Volume 9 - Kenton Hamlet and District
R S Brown, 1979
Charlton Road is situated to the north of Kenton Road and is therefore within the boundary of the London Borough of Harrow. It is one of the roads to be named afer a village on the Cotswold estate of the late Captain Churchill and - although developed in the 1930's, follows the route of an old country lane which once wandered across a dozen meadows before arriving at the outskirts of Edgware village. The intervening distance has now become Taunton Way and Merlin Crescent, leading into Buckingham Road and Whitchurch Lane.
The old lane travelled north from Kenton, past Kenton Lodge, which a century ago was flanked by well-kept lawns which contrasted pleasantly to the background of elms - where the peace was frequently shattered by a noisy rookery. The lane now branched north east and became little more than a footpath by the time it was bisected by Honeypot Lane. The latter lane - once a much used route had become largely grassed over, providing access for only the occasional farm cart. Failure to sustain it as an effective highway was blamed on the Parishes of Stanmore and Kingsbury but both bodies disputed any liability for maintenance.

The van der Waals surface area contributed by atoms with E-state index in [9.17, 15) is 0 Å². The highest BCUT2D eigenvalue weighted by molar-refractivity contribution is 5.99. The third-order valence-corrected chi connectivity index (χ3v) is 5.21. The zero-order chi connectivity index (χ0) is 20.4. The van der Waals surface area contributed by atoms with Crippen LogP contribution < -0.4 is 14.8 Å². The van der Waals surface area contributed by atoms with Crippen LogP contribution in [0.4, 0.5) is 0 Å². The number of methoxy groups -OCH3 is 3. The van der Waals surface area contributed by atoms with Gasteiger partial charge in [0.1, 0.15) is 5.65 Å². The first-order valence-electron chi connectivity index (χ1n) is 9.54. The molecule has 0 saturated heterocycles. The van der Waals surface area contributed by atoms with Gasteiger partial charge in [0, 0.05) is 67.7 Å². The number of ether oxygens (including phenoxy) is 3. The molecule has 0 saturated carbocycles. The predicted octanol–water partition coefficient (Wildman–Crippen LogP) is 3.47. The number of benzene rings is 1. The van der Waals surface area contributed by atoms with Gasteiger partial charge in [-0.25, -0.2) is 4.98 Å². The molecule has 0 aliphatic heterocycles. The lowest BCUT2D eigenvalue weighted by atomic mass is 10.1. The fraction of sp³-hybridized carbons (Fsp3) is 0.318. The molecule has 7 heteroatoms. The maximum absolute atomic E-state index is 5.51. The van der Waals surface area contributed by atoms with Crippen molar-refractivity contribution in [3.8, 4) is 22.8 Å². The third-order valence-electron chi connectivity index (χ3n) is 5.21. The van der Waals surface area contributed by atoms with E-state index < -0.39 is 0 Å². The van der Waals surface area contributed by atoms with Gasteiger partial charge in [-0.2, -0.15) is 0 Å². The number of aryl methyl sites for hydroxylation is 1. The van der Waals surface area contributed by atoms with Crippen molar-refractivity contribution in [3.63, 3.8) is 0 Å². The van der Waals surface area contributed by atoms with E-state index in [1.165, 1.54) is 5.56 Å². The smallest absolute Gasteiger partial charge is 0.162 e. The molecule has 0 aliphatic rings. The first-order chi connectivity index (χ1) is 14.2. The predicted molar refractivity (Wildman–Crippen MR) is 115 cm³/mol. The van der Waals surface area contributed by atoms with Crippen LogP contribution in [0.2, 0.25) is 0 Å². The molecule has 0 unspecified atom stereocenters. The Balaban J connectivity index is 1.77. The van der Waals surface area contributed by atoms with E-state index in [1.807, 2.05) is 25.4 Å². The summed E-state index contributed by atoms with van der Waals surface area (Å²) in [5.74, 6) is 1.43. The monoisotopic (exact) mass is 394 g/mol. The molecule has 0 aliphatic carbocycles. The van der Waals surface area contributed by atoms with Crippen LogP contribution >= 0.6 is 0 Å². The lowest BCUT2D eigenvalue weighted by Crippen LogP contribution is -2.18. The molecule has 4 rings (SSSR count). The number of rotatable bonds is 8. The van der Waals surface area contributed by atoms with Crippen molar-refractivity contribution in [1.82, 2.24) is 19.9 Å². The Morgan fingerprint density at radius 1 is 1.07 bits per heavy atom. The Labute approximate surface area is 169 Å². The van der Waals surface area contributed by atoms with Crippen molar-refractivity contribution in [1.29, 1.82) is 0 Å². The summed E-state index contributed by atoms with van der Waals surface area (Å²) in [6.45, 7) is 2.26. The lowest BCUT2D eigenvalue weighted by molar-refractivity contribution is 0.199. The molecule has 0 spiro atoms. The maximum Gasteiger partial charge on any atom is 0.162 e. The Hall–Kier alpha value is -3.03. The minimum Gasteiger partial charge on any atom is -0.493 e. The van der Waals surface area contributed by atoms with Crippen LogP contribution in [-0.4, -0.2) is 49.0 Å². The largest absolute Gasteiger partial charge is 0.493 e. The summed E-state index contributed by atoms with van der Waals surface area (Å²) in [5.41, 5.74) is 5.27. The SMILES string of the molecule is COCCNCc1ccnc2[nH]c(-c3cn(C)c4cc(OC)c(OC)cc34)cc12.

As the route continued on its two-mile journey towards Edgware it ascended a slope from the top of which could be seen the distant heights of Bushey and Brockley with a beautiful view of the spire on Harrow Hill away to the south west.
Prior to the first world war Westfield House was built near Kenton Lodge: following occupation by a Leopold George Peradon, a private school was founded there in 1927 by Alec W. Dalton, providing some 30 places for local children for as many years. After existing for barely half a century the house was demolished in circa 1959, the site being utilised by Kenton's Evangelical Church. The name 'Westfield' is however included in the title of three minor highways to the west of Charlton Road and no fewer than 22 thoroughfares in London and its environs share the same designation.
Charlton Road is now a typical suburban highway which links up with Queensbury Circle - but its accessibility to heavy traffic has been curtailed by the installation of a traffic barrier.
Branching off from Charlton Road at a tangent is Kenmore Road, the latter being routed approximately in the same direction as an old Kenton footpath. Both this road and Kenmore Avenue on the western boundary of the hamlet connect Kenton with Stanmore: hence the origin of the name.
The name appears again as the title of an estate to the east of Kenton called Kenmore Park - on which over 2,700 people were housed during the period ending 1938.
In the 1930's a private developer began work on this 58 acre site but the London County Council took it over in 1935 - after insisting that partly finished roads and sewers should be completed. The Unit Construction Company then erected almost 600 cottages and 73 flats for the Council.